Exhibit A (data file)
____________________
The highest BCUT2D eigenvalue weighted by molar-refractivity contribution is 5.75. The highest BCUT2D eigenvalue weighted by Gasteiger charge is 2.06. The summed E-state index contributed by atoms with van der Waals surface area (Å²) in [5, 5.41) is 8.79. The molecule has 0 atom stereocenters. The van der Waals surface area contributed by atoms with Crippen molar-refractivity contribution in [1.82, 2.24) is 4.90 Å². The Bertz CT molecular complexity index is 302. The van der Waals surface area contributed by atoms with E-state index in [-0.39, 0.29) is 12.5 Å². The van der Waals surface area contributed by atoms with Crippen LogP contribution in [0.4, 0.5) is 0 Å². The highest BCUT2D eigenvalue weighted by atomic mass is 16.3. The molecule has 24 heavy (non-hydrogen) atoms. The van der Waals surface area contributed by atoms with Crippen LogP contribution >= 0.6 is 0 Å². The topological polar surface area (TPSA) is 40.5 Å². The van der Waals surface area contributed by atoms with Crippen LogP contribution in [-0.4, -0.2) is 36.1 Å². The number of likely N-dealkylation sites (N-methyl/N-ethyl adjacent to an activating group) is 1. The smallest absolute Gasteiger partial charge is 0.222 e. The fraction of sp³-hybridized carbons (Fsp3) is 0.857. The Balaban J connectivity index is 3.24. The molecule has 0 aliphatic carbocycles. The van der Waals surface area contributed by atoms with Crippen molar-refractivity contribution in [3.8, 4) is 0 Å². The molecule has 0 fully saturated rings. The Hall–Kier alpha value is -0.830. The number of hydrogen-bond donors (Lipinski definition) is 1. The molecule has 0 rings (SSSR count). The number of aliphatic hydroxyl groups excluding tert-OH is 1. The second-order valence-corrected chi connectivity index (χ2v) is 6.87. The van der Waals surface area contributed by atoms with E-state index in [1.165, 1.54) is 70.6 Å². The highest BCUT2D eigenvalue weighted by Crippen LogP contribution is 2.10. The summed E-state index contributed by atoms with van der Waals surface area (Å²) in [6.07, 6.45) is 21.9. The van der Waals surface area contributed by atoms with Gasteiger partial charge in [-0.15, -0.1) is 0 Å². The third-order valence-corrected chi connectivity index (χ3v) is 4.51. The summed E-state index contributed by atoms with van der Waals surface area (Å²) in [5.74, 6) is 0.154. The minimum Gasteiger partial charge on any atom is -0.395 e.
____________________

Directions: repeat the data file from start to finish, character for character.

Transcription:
The highest BCUT2D eigenvalue weighted by molar-refractivity contribution is 5.75. The highest BCUT2D eigenvalue weighted by Gasteiger charge is 2.06. The summed E-state index contributed by atoms with van der Waals surface area (Å²) in [5, 5.41) is 8.79. The molecule has 0 atom stereocenters. The van der Waals surface area contributed by atoms with Crippen molar-refractivity contribution in [1.82, 2.24) is 4.90 Å². The Bertz CT molecular complexity index is 302. The van der Waals surface area contributed by atoms with E-state index in [-0.39, 0.29) is 12.5 Å². The van der Waals surface area contributed by atoms with Crippen LogP contribution in [0.4, 0.5) is 0 Å². The highest BCUT2D eigenvalue weighted by atomic mass is 16.3. The molecule has 24 heavy (non-hydrogen) atoms. The van der Waals surface area contributed by atoms with Crippen LogP contribution >= 0.6 is 0 Å². The topological polar surface area (TPSA) is 40.5 Å². The van der Waals surface area contributed by atoms with Crippen LogP contribution in [-0.4, -0.2) is 36.1 Å². The number of likely N-dealkylation sites (N-methyl/N-ethyl adjacent to an activating group) is 1. The smallest absolute Gasteiger partial charge is 0.222 e. The fraction of sp³-hybridized carbons (Fsp3) is 0.857. The Balaban J connectivity index is 3.24. The molecule has 0 aliphatic carbocycles. The van der Waals surface area contributed by atoms with Crippen molar-refractivity contribution in [3.8, 4) is 0 Å². The molecule has 0 fully saturated rings. The Hall–Kier alpha value is -0.830. The number of hydrogen-bond donors (Lipinski definition) is 1. The molecule has 0 rings (SSSR count). The number of aliphatic hydroxyl groups excluding tert-OH is 1. The second-order valence-corrected chi connectivity index (χ2v) is 6.87. The van der Waals surface area contributed by atoms with E-state index in [1.165, 1.54) is 70.6 Å². The highest BCUT2D eigenvalue weighted by Crippen LogP contribution is 2.10. The summed E-state index contributed by atoms with van der Waals surface area (Å²) in [6.07, 6.45) is 21.9. The van der Waals surface area contributed by atoms with Gasteiger partial charge in [-0.15, -0.1) is 0 Å². The third-order valence-corrected chi connectivity index (χ3v) is 4.51. The summed E-state index contributed by atoms with van der Waals surface area (Å²) in [5.74, 6) is 0.154. The minimum Gasteiger partial charge on any atom is -0.395 e.